Publication type: Conference other
Type of review: Peer review (abstract)
Title: Linking the design of university learning spaces to students' experience
Authors: Emo, Beatrix
Farquet, Gregoire
Kaijima, Momoyo
Hoelscher, Christoph
et. al: No
DOI: 10.1007/s10339-021-01058-x
Published in: Cognitive Processing
Volume(Issue): 22
Issue: Suppl 1
Page(s): S45
Conference details: 8th International Conference on Spatial Cognition (ICSC 2021), Rome, 13-17 September 2021
Issue Date: 2021
Publisher / Ed. Institution: Springer
Language: English
Subjects: Learning space; Informal learning; Architectural design; Spatial cognition; User experience
Subject (DDC): 378: Higher education
720: Architecture
Abstract: Background: The paper draws on research at the intersection of spatial cognition and architectural design to examine how the design of a space can influence how people behave in it. We examine the potential of well-designed informal learning spaces for university students. The distinction of formal versus informal learning spaces comes from the learning sciences; whereas formal learning spaces are primarily designed for learning (e.g. classrooms), in informal learning spaces students typically combine learning with other activities, such as eating, drinking and socialising. Aims: To examine how students’ experiences of informal learning spaces are affected by the design of the space. Methods: We present findings from an online survey on how students experienced a set of temporary informal learning spaces. Spaces were rated for the following attributes: atmosphere, temperature, acoustics, light, electricity, wifi and accessibility. Additional survey questions provide more general feedback about how students experience the spaces. Results: Findings show that students rely on informal learning spaces for their studies and that they need more such spaces. While their basic learning needs are met in the current design, they expect a more comfortable atmosphere. Together with findings from social network studies, we argue that students’ learning experiences are improved when the spaces are well-designed. Conclusion: We relate the findings from this study to broader spatial cognition literature on how architectural design can align the intended and actual behaviour of individuals in space. We discuss the potential gain of designing more comfortable spaces that better fit with student users’ expectations.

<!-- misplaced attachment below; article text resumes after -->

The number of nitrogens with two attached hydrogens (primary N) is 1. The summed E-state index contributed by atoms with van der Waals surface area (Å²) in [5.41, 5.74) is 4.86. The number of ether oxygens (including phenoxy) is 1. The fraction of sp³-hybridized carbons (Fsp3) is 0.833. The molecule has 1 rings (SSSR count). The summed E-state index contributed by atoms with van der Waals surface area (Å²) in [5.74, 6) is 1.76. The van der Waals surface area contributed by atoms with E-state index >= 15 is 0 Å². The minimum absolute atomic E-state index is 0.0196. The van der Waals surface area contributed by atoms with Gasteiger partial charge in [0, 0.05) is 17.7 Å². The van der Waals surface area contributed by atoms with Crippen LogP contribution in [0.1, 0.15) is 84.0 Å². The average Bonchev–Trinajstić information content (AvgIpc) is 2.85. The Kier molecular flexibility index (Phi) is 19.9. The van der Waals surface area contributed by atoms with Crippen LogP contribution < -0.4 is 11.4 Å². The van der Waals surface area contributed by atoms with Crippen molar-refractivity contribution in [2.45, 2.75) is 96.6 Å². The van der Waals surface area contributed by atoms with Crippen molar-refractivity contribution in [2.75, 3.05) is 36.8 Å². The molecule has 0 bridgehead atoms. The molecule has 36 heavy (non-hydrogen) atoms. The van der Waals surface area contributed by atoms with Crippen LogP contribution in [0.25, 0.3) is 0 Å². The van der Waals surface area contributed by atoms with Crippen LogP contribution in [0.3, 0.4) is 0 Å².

Fulltext version: Published version
License (according to publishing contract): Licence according to publishing contract
Departement: Architecture, Design and Civil Engineering
Organisational Unit: Institute of Urban Landscape (IUL)
Appears in collections:Publikationen Architektur, Gestaltung und Bauingenieurwesen

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